photo by L. Siles
 Common vampire bat
(Photo by L. Siles)

Our final site, the township of Alta Cime (~3300 feet) was met with excitement as Los Cedros proved so productive!  We immediately sought out the town sheriff / mayor / administrator, for just as in many of the old westerns, the head cheese of a given town often wears many hats.  We told him why we were there, and he kindly offered us a spacious and surprisingly clean abandoned goat shed to make camp in and devour our cans of spam and refried beans.  He said he would not be around in the evening, as he had to make the rounds, but kindly extended the invite to use the backyard of his own ranch house. 

We went ahead and accompanied him to his backyard, which contained pigs, poultry, and a small garden with large trumpet-vine flowers.  While it didn’t appear to be much, we went ahead and obligingly strung our bat nets, which proved surprisingly productive as the evening rolled in.  The pigs and poultry, respectively, lured in both common (D. rotundus) and hairy-legged (Diphylla ecaudata) vampire bats.  The deep corolla-tubed flowers lured in a nectar-feeding bat called the Mexican hog-nosed bat (Choeronycteris mexicana), which had never been recorded in the reserve!

So there we sat, around the table dimly illuminated by kerosene lamp.  In my hand I held a small cloth sack which fit comfortably in the palm of my hand.  The sack contained a young male hog-nosed bat; we could tell it was a young bat because the finger knuckles were swollen as the bone joints were not fully fused (un-ossified phalanges).  And thus began the dilemma – this species of bat had never been recorded in the reserve before, but in order to make the record official we had to sacrifice the bat to prepare as a museum voucher specimen. 

As a young grad student affiliated with the Museum at Texas Tech University, I had sacrificed and prepared quite a few study specimens, but none were necessarily of species that were rare in nature.  We found many reasons to sacrifice the little bat and many reasons to set it free.  Our morals were in a hyper-state of flux – well, Choeronycteris is not considered Endangered so it should be fine to collect it; but it has to be rare, otherwise it would have been collected before; but then again, as budding young scientists it would be great to prove our worth by documenting a new species for the reserve; but could we keep our dignity if the species was in fact rare, all for the sake of a published note?  What to DO? what to do…  [What would you have done?]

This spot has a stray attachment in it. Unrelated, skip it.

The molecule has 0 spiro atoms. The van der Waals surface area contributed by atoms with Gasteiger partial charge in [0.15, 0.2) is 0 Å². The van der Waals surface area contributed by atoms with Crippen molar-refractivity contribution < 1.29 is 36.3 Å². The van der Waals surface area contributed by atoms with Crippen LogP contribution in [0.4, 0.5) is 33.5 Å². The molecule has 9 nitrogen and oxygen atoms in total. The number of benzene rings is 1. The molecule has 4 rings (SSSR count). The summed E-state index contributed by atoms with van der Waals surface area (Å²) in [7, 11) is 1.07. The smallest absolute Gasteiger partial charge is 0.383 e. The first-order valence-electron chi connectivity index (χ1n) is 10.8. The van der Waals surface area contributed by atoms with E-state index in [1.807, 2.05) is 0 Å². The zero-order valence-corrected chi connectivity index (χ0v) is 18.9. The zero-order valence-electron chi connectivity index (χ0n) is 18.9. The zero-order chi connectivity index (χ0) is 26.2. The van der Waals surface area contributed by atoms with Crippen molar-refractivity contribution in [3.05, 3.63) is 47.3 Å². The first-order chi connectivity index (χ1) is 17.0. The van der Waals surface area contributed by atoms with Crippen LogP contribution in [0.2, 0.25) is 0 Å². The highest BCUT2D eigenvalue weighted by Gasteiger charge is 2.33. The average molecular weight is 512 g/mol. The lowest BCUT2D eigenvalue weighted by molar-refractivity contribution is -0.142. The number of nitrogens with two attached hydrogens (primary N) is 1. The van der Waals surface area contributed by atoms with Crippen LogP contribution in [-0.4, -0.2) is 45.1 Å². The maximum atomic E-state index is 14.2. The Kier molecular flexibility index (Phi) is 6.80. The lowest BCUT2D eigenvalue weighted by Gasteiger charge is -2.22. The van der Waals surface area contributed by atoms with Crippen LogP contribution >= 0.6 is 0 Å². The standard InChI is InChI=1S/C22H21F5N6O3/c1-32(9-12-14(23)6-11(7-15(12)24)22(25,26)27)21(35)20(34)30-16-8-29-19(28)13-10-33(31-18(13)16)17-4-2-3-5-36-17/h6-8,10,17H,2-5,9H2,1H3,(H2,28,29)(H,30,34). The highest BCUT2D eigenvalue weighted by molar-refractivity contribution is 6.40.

Post-log (13 August 2008): In the end we set the little bugger go.  Perhaps this was the right decision (if you believe in karma?), as I have gone on to document much more relevant records in the years that have ensued, including new state records, regional records, country records, and most importantly, new species.  At such an early stage of my career, the fate of this little bat that evening in Alta Cime proved an incredibly tough decision.  Such decisions became less difficult with time, and in the years that followed I collected and prepared many specimens.  But I will never forget the complex issues each of the four of us mulled over that evening in Mexico’s newest reserve, over the fate of a young nectar-feeding bat.

Authored By Dan Brooks

As curator of vertebrate zoology, Dr. Brooks has more backbone(s) than anyone at the Museum! He is recognized internationally as the authority on Cracids - the most threatened family of birds in the Americas. With an active research program studying birds and mammals of Texas and the tropics, Brooks advises several grad students internationally. At HMNS, Brooks served as project manager of the world-renowned Frensley-Graham Hall of African Wildlife, overseeing building by an incredibly diverse array of talent by some 50 individuals. He has also created and/or served as curator for various traveling exhibits, including "Cracids: on Wings of Peril".

14 responses to “One tough decision…”

  1. Lisa says:

    Great blog. I can imagine being out there, and the debate in your decision. You are a good writer. Keep up the good work.

  2. Jim says:


    I usually am not much into reading blogs – and I have to say especially those about wildlife – because at times I find the authors to be completely immersed in their own ideologies, and philosophical opinions and forget about telling a story (not to mention they are not very informative about reality).

    However, I read your piece on ONE TOUGH DECISION – and I have to say – not only well written – but a very good story – It made me reflect on my own moment in my career of a very similar ‘tough decision’ – and made me think of how many other budding biologist/naturalists run into that same issue.
    I told the story to my son (truncated) – who although is only 7 – is very much into nature and is coming to terms with some of these very issues with nature – and how nature/conservation is at times managed (whether you agree or disagree with the methods). We had a very good talk about what he would do and why (interesting coming from a childs point of view) –and telling him what I did in the same situation – and why. In today’s day and age wildlife and its management is a very complex issue.

    Thanks for the content.